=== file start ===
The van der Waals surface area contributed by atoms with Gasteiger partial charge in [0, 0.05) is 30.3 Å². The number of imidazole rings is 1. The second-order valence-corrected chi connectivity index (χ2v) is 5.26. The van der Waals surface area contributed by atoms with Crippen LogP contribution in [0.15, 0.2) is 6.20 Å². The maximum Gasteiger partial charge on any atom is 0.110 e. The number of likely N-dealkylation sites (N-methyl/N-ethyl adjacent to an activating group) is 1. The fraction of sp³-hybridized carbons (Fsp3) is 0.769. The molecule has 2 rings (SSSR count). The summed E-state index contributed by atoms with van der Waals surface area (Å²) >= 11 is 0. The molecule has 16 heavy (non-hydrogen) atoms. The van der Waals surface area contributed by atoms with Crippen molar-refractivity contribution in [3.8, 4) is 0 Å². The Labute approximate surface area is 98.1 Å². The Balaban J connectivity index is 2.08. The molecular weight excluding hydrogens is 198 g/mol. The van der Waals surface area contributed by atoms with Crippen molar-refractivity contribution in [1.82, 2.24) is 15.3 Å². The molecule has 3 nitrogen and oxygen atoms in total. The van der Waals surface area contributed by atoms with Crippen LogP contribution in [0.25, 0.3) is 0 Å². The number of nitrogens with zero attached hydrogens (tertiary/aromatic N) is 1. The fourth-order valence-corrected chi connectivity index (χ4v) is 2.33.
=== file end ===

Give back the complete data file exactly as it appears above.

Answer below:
The van der Waals surface area contributed by atoms with Gasteiger partial charge in [0, 0.05) is 30.3 Å². The number of imidazole rings is 1. The second-order valence-corrected chi connectivity index (χ2v) is 5.26. The van der Waals surface area contributed by atoms with Crippen LogP contribution in [0.15, 0.2) is 6.20 Å². The maximum Gasteiger partial charge on any atom is 0.110 e. The number of likely N-dealkylation sites (N-methyl/N-ethyl adjacent to an activating group) is 1. The fraction of sp³-hybridized carbons (Fsp3) is 0.769. The molecule has 2 rings (SSSR count). The summed E-state index contributed by atoms with van der Waals surface area (Å²) >= 11 is 0. The molecule has 16 heavy (non-hydrogen) atoms. The van der Waals surface area contributed by atoms with Crippen molar-refractivity contribution in [3.8, 4) is 0 Å². The Labute approximate surface area is 98.1 Å². The Balaban J connectivity index is 2.08. The molecular weight excluding hydrogens is 198 g/mol. The van der Waals surface area contributed by atoms with Crippen molar-refractivity contribution in [1.82, 2.24) is 15.3 Å². The molecule has 3 nitrogen and oxygen atoms in total. The van der Waals surface area contributed by atoms with Crippen LogP contribution in [0.25, 0.3) is 0 Å². The number of nitrogens with zero attached hydrogens (tertiary/aromatic N) is 1. The fourth-order valence-corrected chi connectivity index (χ4v) is 2.33.